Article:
My wife and I saw Avatar this weekend in 3D. Here's the verdict: four out of four stars. Absolutely amazing special effects--best I've ever seen; fun story; all in all a very fun, nice movie.
And at its core it was very libertarian: it was about a group of people (the Na'vi) defending their property rights on the world Pandora from aggressors (the human invaders), and about one of the humans (a soldier named Jake Sully) deciding to join and help the right side. Sure, the movie has some stilted dialogue in parts, and a few cliched scenes (I liked how the evil military commander referred to their outrageous assaults on the Na'vi as "shock and awe," but his telling the troops that they would "fight terror with terror"--when the Na'vi had not really been shown to have done anything characterizable as terrorism--was a bit of a stretch in its attempt to dig at the current American "war on terror"), but overall it was great and fun, and libertarian. And the passion and vision and craft that has gone into this movie is amazing to behold. Cameron is to be commended for this great work of art.
Ignore the cynics--such as Peter Suderman on Reason's Hit & Run blog who accuses Avatar of "anti-corporate clichés and quasi-mystical eco-nonsense". Nonsense. Libertarians are not anti-environmentalism, for one; property rights are the only way to protect the environment. As for "quasi-mystical"--I can't say much without spoiling, but the various beliefs of the Na'vi are perfectly grounded in reason and reality, as the movie shows. As for anti-corporate--nonsense.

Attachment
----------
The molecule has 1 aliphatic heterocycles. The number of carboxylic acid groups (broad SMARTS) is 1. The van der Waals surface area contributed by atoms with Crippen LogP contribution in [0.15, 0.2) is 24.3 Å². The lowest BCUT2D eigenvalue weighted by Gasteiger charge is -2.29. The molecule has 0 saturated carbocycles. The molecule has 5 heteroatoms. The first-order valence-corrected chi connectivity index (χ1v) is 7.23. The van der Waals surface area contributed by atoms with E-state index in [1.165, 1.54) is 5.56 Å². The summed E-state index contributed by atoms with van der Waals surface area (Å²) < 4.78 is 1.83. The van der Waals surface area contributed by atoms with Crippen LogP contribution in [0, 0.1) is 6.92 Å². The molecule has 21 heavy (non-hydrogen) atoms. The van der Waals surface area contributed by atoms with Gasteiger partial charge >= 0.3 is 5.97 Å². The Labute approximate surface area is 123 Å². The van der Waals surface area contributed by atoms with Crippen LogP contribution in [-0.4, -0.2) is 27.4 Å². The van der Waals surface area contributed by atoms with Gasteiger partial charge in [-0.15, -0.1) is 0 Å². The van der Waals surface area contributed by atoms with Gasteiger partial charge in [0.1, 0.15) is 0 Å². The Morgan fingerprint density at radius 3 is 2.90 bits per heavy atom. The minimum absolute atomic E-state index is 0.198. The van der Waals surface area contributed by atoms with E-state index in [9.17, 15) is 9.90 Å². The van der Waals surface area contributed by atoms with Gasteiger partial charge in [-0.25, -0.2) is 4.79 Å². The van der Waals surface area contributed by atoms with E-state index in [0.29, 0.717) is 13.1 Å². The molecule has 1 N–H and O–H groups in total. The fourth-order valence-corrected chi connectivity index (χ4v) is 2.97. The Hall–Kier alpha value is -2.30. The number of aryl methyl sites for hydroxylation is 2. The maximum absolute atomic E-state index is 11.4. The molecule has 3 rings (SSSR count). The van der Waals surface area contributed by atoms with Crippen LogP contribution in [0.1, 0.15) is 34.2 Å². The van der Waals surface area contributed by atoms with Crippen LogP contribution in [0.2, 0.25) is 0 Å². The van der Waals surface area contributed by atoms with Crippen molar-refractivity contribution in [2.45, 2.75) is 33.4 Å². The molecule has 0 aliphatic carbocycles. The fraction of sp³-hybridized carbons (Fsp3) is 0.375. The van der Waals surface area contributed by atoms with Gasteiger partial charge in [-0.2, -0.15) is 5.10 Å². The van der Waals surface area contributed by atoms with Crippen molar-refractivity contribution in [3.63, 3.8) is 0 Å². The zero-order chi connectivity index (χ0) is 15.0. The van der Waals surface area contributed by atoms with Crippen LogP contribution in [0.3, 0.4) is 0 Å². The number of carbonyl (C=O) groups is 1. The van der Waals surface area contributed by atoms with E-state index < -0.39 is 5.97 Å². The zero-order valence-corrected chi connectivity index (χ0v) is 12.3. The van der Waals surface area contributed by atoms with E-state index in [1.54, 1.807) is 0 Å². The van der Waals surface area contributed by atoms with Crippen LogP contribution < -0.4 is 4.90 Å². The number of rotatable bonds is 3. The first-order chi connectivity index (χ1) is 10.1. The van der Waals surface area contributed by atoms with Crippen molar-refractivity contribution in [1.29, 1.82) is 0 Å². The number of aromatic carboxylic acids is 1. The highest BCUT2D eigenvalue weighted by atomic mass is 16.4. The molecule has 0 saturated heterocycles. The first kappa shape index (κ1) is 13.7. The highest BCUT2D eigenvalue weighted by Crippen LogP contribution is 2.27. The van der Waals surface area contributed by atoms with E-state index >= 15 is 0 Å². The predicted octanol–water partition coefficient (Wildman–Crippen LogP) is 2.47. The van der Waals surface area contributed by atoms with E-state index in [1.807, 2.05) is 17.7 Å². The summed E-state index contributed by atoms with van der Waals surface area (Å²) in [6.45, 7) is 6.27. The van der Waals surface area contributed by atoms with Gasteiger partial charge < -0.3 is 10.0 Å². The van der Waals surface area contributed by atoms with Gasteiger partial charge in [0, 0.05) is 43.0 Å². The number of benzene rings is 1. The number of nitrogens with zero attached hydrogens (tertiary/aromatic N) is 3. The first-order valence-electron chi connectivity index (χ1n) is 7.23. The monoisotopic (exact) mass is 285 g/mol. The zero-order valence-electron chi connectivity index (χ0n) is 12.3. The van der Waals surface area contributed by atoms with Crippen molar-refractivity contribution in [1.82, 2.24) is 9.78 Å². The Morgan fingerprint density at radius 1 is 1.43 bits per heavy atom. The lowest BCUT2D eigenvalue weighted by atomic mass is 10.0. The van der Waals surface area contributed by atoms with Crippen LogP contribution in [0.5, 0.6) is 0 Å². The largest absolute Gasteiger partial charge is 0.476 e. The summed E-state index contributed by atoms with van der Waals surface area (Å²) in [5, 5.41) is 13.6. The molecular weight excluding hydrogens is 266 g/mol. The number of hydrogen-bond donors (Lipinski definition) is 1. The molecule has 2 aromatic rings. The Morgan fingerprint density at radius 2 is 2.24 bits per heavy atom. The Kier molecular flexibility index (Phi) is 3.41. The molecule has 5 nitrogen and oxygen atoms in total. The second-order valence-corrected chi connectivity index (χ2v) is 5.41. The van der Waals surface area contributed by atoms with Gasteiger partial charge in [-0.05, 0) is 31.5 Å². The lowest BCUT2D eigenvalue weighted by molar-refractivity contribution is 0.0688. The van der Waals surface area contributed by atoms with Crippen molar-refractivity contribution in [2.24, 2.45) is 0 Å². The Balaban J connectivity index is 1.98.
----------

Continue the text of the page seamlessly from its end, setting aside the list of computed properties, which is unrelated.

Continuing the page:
And the "corporation" here is basically a mini-state, or an arm of a state--it has an army going around killing and destroying (Lester Hunt makes this point here). In fact, in the review of the leftish Mark Kermode of the BBC, he just calls the bad guys the military; even he is not taken in by the corporate facade. And the libertarian hosts of Free Talk Live (12/19/09 episode) get it right too: the plot is about property rights. In particular, the property rights of the Na'vi, in an established tree-city that they have clearly homesteaded. The Na'vi are not just some uncivilized savages as some curmudgeonly reviewers imply; they live they way they do because of the wondrous bounty of their strange world and some unique features it has--which, again, I can say little of without spoiling, but suffice to say it's grounded in reality and extrapolative science fiction, not some quasi-mystical nonsense. They even have a sophisticated homesteading technique worked out for ownership of the wild, pterodactyl-like creatures known as Banshee or ikran. In addition, the main Na'vi character, Neytiri, although she is betrothed to another Na'vi, is permitted to change her mind and choose someone else--respect for individual choice and autonomy.
As for the 3D: the 3D was well done, not over-used, and did add depth to the picture. It's worth seeing in 3D if you go to the movies. That said, I don't think it adds much. Avatar will still be great on HD home theater systems in Blu-Ray or HD. Note: we intentionally avoided the IMAX version because I assume the image has to be cropped (left and right sides chopped off) to fit IMAX's different aspect ratio.